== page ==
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Residents plan celebration of Franklin County’s 200 years

Franklin County has come a long way in two centuries, but itnever really left home to get there.

The citizens of the small, wooded county will come together onMonday to celebrate all the things that have changed and all thosethings that remain the same since their territory was officiallyrecognized on Dec. 21, 1809.

The morning-long Franklin County Bicentennial celebration willbe held at 10 a.m. on the front steps of the Franklin CountyCourthouse. It will serves as a warm-up for a weekend ofcounty-spanning celebrations planned for spring.

“We can only know where we’re going by appreciating where wecame from,” said Debbra Halford, Franklin County chancery judge andplanner on the bicentennial committee. “We’ve got a lot of ourhistory that had died and been buried and can never be broughtback. If we don’t teach our younger generation to focus on thelessons we can learn from the past, we can’t possibly achieve whatwe need to achieve going forward.”

Halford said the courthouse gathering, which will be preceded bya procession of local and state law enforcement and emergencyofficials, will see the presentation of a gubernatorialproclamation, signed by Gov. Haley Barbour, recognizing thecounty’s 200-year trek through Mississippi history. Theproclamation will be delivered to the ceremony by Natchez’s Sen.Bob Dearing, and will later be framed and displayed in thecourthouse with a flag flown at the U.S. Capitol that same day.

Several elected officials, including Dearing and a handful ofMississippi Supreme Court justices, will attend the ceremony,Halford said. Local officials will address the crowd, the colorswill be flown and the National Anthem sung. A military-styletrumpet quintet will play, and Earl and Ralph Case will providespecial music.

“It’s something we’re trying to bring our whole community andour churches together,” said Halford, who estimated about 400people would attend the ceremony.

Monday’s event will also afford Franklin County residents achance to purchase some of their county’s long history onpaper.

“Franklin County Remembers: 1809-2009,” a compilation of localhistory taken from information provided by individuals, businesses,churches and other groups, is expected to arrive from thepublishing company in time for the bicentennial. “Recipes andRemembrances,” a cookbook compiled from submissions from localgroups dating back 50 years, will also be available.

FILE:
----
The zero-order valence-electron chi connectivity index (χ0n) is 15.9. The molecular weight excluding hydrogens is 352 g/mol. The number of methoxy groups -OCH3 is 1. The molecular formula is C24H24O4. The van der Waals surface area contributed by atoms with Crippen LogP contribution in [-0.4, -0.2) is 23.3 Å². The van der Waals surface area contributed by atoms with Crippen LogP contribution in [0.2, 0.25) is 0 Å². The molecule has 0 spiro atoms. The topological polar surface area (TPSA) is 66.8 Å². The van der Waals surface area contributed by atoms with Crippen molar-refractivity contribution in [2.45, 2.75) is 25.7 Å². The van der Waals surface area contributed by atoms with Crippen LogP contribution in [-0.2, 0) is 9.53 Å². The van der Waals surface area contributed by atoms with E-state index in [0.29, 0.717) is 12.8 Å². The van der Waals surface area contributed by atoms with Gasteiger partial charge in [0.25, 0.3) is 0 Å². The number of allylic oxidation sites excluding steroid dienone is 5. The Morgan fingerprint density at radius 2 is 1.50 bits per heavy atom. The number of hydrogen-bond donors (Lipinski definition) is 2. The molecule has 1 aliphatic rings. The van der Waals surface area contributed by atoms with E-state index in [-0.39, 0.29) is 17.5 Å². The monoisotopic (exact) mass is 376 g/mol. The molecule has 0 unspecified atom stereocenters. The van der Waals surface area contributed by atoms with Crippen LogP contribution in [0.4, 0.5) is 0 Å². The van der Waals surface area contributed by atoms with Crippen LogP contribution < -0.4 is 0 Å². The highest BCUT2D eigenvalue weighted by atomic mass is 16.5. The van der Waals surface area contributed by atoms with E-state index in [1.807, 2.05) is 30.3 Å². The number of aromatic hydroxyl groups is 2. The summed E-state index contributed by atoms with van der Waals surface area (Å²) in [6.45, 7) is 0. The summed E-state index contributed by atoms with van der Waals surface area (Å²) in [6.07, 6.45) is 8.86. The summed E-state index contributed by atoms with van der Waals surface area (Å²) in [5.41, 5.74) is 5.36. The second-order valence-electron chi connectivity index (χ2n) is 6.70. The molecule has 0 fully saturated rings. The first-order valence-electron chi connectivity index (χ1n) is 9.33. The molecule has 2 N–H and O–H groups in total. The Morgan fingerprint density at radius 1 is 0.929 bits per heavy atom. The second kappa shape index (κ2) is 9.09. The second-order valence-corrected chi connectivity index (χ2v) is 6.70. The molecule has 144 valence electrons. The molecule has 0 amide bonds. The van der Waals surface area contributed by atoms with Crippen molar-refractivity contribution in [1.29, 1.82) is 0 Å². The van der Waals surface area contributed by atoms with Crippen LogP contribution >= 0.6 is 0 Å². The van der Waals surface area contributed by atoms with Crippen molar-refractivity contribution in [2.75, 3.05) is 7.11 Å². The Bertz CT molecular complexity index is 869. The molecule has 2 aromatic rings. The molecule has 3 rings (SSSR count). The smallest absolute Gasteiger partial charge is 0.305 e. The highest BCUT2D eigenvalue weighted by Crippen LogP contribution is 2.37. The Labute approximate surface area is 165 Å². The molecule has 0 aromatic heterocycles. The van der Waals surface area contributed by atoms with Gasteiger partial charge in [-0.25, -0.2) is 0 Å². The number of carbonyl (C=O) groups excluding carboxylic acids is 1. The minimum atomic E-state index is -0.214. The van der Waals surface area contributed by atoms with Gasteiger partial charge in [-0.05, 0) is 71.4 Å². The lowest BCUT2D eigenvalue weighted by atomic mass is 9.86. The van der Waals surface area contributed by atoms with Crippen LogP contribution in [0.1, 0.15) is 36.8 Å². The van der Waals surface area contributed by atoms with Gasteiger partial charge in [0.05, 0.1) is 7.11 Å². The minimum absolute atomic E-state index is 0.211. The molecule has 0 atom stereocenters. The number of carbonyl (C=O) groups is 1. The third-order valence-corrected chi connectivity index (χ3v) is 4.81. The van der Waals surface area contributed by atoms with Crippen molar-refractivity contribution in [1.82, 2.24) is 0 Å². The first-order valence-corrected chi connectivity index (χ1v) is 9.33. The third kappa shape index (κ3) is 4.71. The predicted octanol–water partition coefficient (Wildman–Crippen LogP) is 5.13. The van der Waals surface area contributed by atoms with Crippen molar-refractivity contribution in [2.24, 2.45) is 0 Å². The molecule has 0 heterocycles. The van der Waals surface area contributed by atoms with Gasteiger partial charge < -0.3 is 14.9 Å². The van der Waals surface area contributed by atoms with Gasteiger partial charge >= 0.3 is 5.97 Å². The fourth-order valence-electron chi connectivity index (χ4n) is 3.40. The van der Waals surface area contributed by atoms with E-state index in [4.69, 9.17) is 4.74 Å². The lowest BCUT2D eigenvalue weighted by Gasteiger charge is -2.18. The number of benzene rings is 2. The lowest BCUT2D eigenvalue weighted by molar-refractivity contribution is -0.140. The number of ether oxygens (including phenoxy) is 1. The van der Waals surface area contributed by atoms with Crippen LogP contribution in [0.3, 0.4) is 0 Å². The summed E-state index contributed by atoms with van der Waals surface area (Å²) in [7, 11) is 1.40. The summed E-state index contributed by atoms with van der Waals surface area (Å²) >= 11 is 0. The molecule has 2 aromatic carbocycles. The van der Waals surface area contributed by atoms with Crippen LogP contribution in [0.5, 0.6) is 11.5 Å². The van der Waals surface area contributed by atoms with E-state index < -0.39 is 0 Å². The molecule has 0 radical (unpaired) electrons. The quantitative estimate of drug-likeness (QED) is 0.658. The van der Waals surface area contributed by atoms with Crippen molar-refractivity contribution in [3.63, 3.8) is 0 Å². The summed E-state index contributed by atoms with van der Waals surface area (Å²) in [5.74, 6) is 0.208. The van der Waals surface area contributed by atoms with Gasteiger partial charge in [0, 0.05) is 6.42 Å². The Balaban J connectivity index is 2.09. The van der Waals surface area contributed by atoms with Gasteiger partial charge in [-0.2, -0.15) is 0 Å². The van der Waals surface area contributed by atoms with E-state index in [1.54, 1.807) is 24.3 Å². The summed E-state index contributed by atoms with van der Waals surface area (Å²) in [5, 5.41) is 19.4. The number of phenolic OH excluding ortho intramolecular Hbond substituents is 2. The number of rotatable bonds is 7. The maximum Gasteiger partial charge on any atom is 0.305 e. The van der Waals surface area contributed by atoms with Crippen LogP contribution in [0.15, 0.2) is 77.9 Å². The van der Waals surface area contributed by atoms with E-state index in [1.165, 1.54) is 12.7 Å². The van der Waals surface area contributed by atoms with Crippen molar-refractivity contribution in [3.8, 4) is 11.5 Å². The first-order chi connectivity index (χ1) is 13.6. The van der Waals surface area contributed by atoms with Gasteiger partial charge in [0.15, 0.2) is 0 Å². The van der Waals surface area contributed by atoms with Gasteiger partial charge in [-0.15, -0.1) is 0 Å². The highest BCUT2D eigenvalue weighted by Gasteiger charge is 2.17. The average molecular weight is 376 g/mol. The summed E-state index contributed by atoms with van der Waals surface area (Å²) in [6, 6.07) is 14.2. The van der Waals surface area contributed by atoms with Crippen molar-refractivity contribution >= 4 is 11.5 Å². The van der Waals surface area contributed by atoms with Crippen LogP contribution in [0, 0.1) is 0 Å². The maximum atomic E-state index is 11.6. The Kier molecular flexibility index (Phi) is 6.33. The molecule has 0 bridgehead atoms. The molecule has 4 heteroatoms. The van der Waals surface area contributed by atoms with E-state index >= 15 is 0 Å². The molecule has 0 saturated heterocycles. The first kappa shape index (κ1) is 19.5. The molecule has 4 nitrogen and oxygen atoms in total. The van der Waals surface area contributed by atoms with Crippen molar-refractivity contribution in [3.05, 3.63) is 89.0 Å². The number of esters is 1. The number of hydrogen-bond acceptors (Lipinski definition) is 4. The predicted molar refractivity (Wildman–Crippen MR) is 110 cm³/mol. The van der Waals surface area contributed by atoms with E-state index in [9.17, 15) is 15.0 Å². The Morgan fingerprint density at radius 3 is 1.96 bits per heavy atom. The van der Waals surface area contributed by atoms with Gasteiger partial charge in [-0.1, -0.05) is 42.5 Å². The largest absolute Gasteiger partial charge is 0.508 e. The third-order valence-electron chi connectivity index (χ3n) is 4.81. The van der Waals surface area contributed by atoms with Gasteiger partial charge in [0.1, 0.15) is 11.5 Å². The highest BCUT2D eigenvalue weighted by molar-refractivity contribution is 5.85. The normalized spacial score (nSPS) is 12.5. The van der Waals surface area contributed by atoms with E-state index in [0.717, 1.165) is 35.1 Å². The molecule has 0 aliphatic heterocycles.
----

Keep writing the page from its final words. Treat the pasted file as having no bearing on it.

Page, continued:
The main artwork for the bicentennial’s promotional poster,painted by local artist Prudence McGehee, will also be forsale.

Joan McLemore, first librarian of the Franklin County PublicLibrary and local historian, said the small county of about 8,000residents is unique because its geography prevented a developmentand population boom and many of its founding families still existtoday. An abundance of small creeks and rivers made bridgingdifficult, transportation slow to develop and kept a rural countyrural for 200 years, she said.

“There is so much double kinship,” McLemore said. “Because theylived in the country, a brother and sister from this family wouldmarry a brother and sister from another family. The people whosettled in Franklin County are still there today – it’s theirdescendants.”

McLemore said the county’s first settlement, Franklin, was thecounty seat until 1820, when that title was bestowed upon Meadvillebecause of its location as the geographic center of the county.

Franklin County began as an agricultural county, she said, withalmost too much land. Teddy Roosevelt’s federal government beganbuying up land in the county in 1932 to create the HomochittoNational Forest, which now covers approximately 190,000 acres ofthe county.

“Folks were glad to get rid of it because they couldn’t makeanything out if it,” McLemore said. “After they discovered oil andtimber prices rose, they weren’t too happy.”

With Franklin County left out of the industrial developmentenjoyed by other Southwest Mississippi counties, residents left tofind work in Brookhaven or Natchez, or Chicago or Detroit, Mich.,McLemore said. There once were large mercantile establishments inBude, she said, but fires and deaths brought those businessesdown.

Several small communities were reduced or frozen in time in 1952when local schools were consolidated, McLemore said. Aside from thethree main municipalities of Bude, Meadville and Roxie, only smallfamily-founded, unincorporated communities remain today, makingFranklin County a family-oriented, Christian community.

“Franklin County is a fine place to live and bring up yourchildren,” McLemore said.